The Valley, once known for its rich fertile solid, was the breadbasket of the confederacy. To Sheridan, destroying all the vegetation and livestock of every farm, and supporting structures such as mills, was a strategic necessity to limit food for General Robert E. Lee’s “rebel” army. The folks of the Valley were rarely slave owners and generally did not support slavery, but that was no matter. They lived in the south and she, like others, never recovered from her experience.

Her husband died in the late 1800s in Wheeling, West Virginia. I have not been to his gravesite, but I suspect he does not have a decoration for his military service.

My mother’s mother knew virtually nothing of this ancestry. War torn Virginia was a poverty zone during the so-called reconstruction era of the south. Some argue the south never recovered from the war while the north grew more prosperous.

I suspect my Great Great Grandpa Gill moved was north to provide for his family and kept his veteran experience a secret to avoid discrimination. He had to find work up north but what Yankee would be sympathetic to his plight?

Sometimes I feel that the way history is taught today, people really do not appreciate the sacrifices that were made for our freedom. I could never do enough to pay homage to our veterans. But what I can do is remember their stories and their place in history. To appreciate where we are today, we really need to understand our history of sacrifice.

 

 

LinkedIn’s Top 5 % Most Viewed LinkedIn Profile Complaints: What’s the Big Deal?

linkedin+can+help_1844_800715221_0_0_14009585_300I am not an apologist for LinkedIn, but really, people need to lighten up about LinkedIn’s recent “Top 5 (or 1) % Most Viewed LinkedIn Profile”  complaints.

So many bloggers are complaining about LinkedIn‘s obvious marketing campaign. But I think it’s kinda fun.

LinkedIn supports the marketing efforts of those looking to boost their careers and brand image, and for most of us, for free. Through it, I have expanded my network, boosted name recognition and attracted potential customers.

So what if the company wants to sell more premium services. Hello…LinkedIn is a business. Private enterprise is fueled by the profit motive. It is not unusual for businesses (or drug dealers for that matter) to provide free services or information to lure in potential customers.

In fact, providing quality content for free is the main strategy for attracting customers via social media.

Besides getting a grip, people also need to quit operating under the delusion that their social media contributions belong solely to them. I am not a copyright attorney, but  I remember from journalism school that anything you write (even a letter) is a form of publishing. If people got this they would be more careful with what they write.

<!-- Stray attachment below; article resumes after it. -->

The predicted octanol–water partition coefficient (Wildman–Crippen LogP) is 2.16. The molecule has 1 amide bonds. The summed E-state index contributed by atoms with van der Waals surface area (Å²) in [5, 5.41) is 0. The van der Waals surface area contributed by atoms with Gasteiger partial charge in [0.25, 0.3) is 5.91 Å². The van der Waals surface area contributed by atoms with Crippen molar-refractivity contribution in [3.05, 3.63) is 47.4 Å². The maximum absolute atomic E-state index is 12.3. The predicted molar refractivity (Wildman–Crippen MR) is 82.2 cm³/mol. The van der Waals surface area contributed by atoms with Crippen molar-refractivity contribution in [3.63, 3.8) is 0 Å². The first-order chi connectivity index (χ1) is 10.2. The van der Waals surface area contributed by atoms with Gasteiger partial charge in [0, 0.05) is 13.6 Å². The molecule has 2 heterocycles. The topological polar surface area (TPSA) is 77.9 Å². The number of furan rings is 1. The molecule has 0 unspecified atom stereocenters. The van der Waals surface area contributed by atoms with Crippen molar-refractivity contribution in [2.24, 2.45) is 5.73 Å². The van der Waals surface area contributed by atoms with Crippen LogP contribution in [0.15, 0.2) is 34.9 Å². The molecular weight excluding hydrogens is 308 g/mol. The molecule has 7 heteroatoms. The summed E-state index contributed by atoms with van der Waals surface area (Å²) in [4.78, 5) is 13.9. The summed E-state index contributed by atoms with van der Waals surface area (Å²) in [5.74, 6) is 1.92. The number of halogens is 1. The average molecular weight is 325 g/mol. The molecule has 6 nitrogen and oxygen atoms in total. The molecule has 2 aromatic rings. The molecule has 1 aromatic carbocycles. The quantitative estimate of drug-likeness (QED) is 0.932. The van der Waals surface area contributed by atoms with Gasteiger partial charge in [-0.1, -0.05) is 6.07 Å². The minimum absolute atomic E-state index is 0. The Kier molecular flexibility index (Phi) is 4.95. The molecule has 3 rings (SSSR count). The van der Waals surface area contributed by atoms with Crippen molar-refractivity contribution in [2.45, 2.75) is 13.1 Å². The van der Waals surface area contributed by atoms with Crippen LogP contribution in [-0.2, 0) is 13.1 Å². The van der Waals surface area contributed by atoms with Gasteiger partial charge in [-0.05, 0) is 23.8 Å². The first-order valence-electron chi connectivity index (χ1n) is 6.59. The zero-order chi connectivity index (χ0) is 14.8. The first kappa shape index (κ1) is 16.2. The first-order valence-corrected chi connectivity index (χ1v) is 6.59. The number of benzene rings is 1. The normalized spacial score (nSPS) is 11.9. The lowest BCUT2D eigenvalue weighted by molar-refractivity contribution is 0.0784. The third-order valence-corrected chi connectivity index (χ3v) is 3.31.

They might also be more realistic about the give-and-take of a free service.

And while millions are on the list, there are likely to be a few in your industry. I am glad to see people I know who made the list. It’s another hint for determining my industry’s potential influencers.

Finally, I also appreciate the marketing genius behind the campaign. Whether this marketing campaign aggravates you or not, it accomplished a main goal of social media. It got us to engage!

An Open Letter to My iPad (with Retina Display)

Dearest First iPad,

Everyone said I needed you. Since you would be faster and easier on the eyes, I waited for you.

You were worth it.

For many, you are merely a toy. To me, you are my tool.

I admit it was love at first sight. You were beautiful, fresh and clean. Since I bought you on Black Friday, you have already helped me to be more organized and responsive to clients. Every thought I need to write down, you have recorded.

Before we met, I wrote on paper notepads – with each page having messy handwritten lists. You made it easier for me to prioritize. No longer do I have to re-write my notes or start new lists.

Giving me easy access to just about everything I need, you are a great companion. You will go anywhere with me without complaining. You even ask me, “What can I help you with?”

There is no having to open you and wait for programs to load. Utterly responsive, you are turned on with just a gentle slide. You are there at my beck and call. Even if I abandon you for days, you immediately pick up where I left off. When I switch to another application, you help me remember where I left off.

You are not burdensome and heavy like my laptop. Your screen is cleaner and easier to read. Unlike my cell phone, I don’t have to magnify your screen.

­­­_____________

Utterly responsive, you are turned on with just a gentle slide.
_____________

But alas, you are not, nor do you claim to be, everything. I want to assure you that I accept you for what you are. While so easy to use, there is only so much I can accomplish with you alone. When I am away from home, you need my cell phone to connect with Al Gore’s invention.

Also, you are not my laptop. For you see, I craft words for a living. To write with you, I have to learn yet another program — and that definitely is not client billable.

Someday your descendents will reflect the union of laptops and cell phones. Know I still appreciate and embrace you all the same.

Ever Loving,

Annmarie

Thanks to extremetech.com

Thanks to extremetech.com